Wildlife

The call of the loon 

These iconic birds have added magic to the soundscapes of Canada’s lakes for millions of years — but will we hear them forever? 

After preening, a loon will flap its wings while shaking its head to lift itself as high out of the water as possible. This loon created a golden spray in the early morning light on Big Rideau Lake, Ont.
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The call of the loon is different. Wherever, whenever and however you happen to be reading this — on a crowded subway or home in bed, in a dentist’s office or on a beach, scrolling through your phone at work or waiting for a friend at a bar — if I asked you to remember the call of the loon, you could. The call of the loon endures. It is a sound like no other, and it lodges with us. Why? Why is the call of the loon so distinct from other birdsong, so fiercely memorable?

The endurance of the call of the loon in the mind is stranger when you consider that, unless you live by a lake or on an island on the West Coast, a loon cry is not a sound you hear every day. It is not, say, the song of a robin, which you might struggle to recall even though you’ve heard it every spring day your whole life. For people who live in cities — 82 per cent of Canada — a loon call is a sound they might hear, if they’re lucky, a few dozen times a year. Yet the sound palpably remains.

A male responds after being called back to its chicks when an intruder enters its territory.
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When I remember the call of the loon, I’m thinking specifically of the wail, which is actually only one of its four distinct calls — the others being the yodel, the tremolo and the hoot. The yodel is a series of rising high pitches, not unlike a car alarm, which male loons make by jutting out their necks. It registers fear or danger or anger. The tremolo is a brief crazy laugh — loony — used to register intrusions into territory or the loon’s own presence: “Pay attention,” it says. The hoot is a short, delicate sound meant for nearby family, a soft “c’mere.” The wail is a pitch that rises and falls, an interval that falls off. The wail serves as long distance communication between mating pairs. It’s the sound of nature longing. As if the loons were trying to share something, not necessarily with us, but with the lakes themselves. It is a “here I am.” Here I am. Here I am.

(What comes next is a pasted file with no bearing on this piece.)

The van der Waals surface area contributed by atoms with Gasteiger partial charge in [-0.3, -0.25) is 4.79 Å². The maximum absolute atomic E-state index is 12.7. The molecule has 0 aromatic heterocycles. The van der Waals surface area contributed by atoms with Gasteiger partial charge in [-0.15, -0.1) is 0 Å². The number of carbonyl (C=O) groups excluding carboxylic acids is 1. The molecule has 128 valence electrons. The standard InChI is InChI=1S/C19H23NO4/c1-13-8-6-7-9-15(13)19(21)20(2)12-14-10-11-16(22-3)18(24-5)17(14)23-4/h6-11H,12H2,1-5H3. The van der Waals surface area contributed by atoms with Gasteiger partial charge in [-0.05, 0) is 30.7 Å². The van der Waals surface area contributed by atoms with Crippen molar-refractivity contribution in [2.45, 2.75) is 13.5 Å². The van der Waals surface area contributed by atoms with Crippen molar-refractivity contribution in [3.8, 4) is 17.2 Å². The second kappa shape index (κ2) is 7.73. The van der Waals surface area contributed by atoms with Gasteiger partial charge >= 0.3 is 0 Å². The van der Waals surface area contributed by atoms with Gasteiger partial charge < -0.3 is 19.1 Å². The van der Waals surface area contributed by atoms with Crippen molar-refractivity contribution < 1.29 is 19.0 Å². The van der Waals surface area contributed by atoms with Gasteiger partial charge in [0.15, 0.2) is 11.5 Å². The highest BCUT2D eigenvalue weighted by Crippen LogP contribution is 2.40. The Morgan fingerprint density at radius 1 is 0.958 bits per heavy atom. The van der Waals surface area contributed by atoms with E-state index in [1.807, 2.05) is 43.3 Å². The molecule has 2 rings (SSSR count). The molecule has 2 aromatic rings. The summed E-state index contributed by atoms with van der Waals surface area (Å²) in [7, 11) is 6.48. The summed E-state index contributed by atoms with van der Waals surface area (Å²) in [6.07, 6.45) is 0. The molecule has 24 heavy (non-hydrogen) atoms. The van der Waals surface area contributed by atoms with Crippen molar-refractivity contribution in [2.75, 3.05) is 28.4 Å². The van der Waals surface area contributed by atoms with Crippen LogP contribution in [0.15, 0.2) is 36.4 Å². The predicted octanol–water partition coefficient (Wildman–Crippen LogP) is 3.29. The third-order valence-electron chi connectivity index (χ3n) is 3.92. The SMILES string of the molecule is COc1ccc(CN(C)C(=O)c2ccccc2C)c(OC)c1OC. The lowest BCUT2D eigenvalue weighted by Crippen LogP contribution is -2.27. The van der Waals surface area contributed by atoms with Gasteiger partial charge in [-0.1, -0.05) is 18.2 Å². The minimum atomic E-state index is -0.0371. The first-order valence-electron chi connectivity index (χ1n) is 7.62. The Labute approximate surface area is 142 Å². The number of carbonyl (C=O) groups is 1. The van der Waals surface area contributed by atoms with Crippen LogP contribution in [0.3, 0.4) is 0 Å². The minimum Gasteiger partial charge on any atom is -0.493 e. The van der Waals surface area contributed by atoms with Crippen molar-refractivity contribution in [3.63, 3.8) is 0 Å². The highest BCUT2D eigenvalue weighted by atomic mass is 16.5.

The sound is there, and it has always been there. The loon is part of an ancient lineage of living birds — at least 55 million years old — and all five species are part of a primitive order found in the fossil record beside mastodons and sabre-toothed tigers. The loon was making the call you hear before great apes had evolved for us to evolve from. The call of the loon makes the puniness of the mere 300,000 years of Homo sapiens apparent. The sound was waiting for us, for you, from the beginning and before the beginning. 

Map: Chris Brackley. Data: Lake Productivity Data: Birds Canada Canadian Lakes Loon Survey; Loon Range Data 2022; The IUCN Red List of Threatened Species. Version 6.2. Downloaded Dec. 6, 2022.
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Diverse Indigenous cultures — from Inuit to Anishinabek — tell stories about loons as kin, highlighting their vision, perceptiveness and call. In contrast, early European settlers had their own reactions to the primordial call of the loon, reactions of violence and control. Henry David Thoreau described the sound of the loon as “the wildest sound.” “His usual note was this demoniac laughter, yet somewhat like that of a water-fowl,” he wrote in Walden. “But occasionally, when he had balked me most successfully and come up a long way off, he uttered a long-drawn unearthly howl, probably more like that of a wolf than any bird.” This association between loons and wolves motivated a great deal of the 19th-century perception of the bird. For hunters and fishermen, the loons’ status as predators marked them as competitors for resources. A recent article in Environmental History, titled “Loons and the Risk of Extinction in a Warming, Toxic World,” noted that “early conservationists targeted loons for eradication” just as they did with wolves, before the fundamental concept of ecological balance was widely accepted. “Indigenous perspectives on loons as kin, with special powers of vision and insight, have historically had less influence on loon wildlife management,” note the authors.